Sergeant Todd Vance after a Muay Thai workout. (Photo courtesy of Kelly Crigger)

Sergeant Todd Vance has been there. A former Stryker Infantryman, Vance returned from Iraq and had a hard time forgetting about the distasteful moments of his more than 200 combat missions. After rehabilitating himself, he took up the burden of helping others and started a program for veterans based on something he knew a lot about – kickboxing. In particular, Vance is experienced in Muay Thai kickboxing, a physically exhaustive form of fighting that requires mental acuity to remember the combinations and wears the participants out through a grueling training regimen.

“I started the program for a few different reasons,” Vance says. I work at the Veterans Administration, but love to teach martial arts so I wanted to combine the two. I thought to myself, ‘no one has done this yet and martial arts is precisely what saved me, so why couldn’t it help all the other guys getting back?’”

Vance first needed a facility to hold his weekly classes and approached the owners of the Undisputed Boxing Gym in San Diego where he trains, who were more than happy to help. “The class is at an off peak hour so we have the full facilities to ourselves,” Vance says. “The veterans in my class don’t have to pay any fees for my class and get an extreme discount if they want to become full members.”

Vance then got the word out around town by making flyers that he distributed on local college campuses and convinced the Veterans Administration of San Diego to send it out to their email lists. Instantly he had five students and tangible results.

“It gives the guys a reason to get in shape, an education in physical fitness and martial arts, and gives them a safe place to go to blow off steam with people like them,” Vance says. “Too many vets turn to alcohol to cope with the things they did and saw, so this gives them something else.”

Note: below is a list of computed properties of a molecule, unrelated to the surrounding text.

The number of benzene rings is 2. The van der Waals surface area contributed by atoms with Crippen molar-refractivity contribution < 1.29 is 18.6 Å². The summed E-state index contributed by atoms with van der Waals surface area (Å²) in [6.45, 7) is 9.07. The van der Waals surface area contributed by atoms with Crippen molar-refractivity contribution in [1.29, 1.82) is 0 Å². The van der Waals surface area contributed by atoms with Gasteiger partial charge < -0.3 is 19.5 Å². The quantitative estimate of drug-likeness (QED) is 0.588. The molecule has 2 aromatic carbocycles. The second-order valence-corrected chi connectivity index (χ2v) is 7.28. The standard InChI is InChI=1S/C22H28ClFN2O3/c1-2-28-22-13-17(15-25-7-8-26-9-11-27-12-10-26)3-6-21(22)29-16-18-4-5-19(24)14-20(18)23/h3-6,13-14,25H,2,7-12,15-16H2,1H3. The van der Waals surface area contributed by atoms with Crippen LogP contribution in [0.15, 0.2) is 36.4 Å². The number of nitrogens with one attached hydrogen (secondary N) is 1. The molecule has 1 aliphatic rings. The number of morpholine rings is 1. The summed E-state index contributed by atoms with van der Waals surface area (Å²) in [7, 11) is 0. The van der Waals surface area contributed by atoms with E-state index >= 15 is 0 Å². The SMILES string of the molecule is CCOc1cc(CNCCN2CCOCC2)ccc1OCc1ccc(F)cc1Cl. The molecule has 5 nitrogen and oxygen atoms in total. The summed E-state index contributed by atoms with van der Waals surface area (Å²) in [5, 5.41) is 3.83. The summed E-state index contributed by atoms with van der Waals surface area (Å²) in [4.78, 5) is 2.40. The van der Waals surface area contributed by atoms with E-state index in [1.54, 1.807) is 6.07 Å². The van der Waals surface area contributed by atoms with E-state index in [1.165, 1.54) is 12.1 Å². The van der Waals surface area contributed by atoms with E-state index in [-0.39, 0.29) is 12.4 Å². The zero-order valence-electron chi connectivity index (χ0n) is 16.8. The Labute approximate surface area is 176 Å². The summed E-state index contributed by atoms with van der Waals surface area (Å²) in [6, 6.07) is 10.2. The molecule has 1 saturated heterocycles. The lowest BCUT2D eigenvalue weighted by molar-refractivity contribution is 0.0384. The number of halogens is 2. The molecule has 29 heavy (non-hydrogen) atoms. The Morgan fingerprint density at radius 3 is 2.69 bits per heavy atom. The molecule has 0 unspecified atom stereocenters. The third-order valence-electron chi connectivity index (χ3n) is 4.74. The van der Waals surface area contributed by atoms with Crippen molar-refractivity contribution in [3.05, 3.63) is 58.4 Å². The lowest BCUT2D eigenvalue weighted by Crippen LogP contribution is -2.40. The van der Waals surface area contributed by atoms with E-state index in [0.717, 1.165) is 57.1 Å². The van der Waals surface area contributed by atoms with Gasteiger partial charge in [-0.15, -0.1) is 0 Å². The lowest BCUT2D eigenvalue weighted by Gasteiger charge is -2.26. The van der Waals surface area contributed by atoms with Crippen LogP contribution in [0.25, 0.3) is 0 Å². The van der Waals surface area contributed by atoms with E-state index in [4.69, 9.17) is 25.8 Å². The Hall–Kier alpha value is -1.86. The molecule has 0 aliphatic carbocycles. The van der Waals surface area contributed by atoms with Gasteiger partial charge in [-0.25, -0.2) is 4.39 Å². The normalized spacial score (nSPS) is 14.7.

Vance’s program, called POW (Pugilistic Offensive Warrior), is similar to the multi-faceted approach of Andrea Lucie’s Marine Corps program at Camp Lejeune. Lucie combines yoga, fitness, and Mixed Martial Arts to help Marines cope with PTSD and has been a leading advocate for taking a harder approach to PTSD.

“Marines don’t want to sit around talking about their feelings,” says Captain Lee Stuckey, one of Lucie’s former students. “They joined to be warriors, so they need something to hit and someone to treat them like men. Also MMA workouts are really tough, so they help us sleep. Without the workouts I have to take medication, which I hate.”

Back in San Diego, Vance’s group is small, but that just affords them focused attention with the same benefits as Lucie’s group on the east coast. It’s Vance’s way of giving back to the troops and helping them find a way through their problems using the same solutions that worked on him.

“One of the students came up to me and thanked me for putting all the effort into the program and doing this,” Vance says. “He said it’s what gets him through the week and he looks forward to it every time. That was very rewarding and inspired me to keep pushing forward.”

Kelly Crigger is a Lieutenant Colonel stationed in Washington, D.C., the author of Title Shot: Into the Shark Tank of Mixed Martial Arts, and a contributor to The Rhino Den. The opinions expressed in this blog are solely those of Kelly Crigger and do not necessarily reflect those of the USO.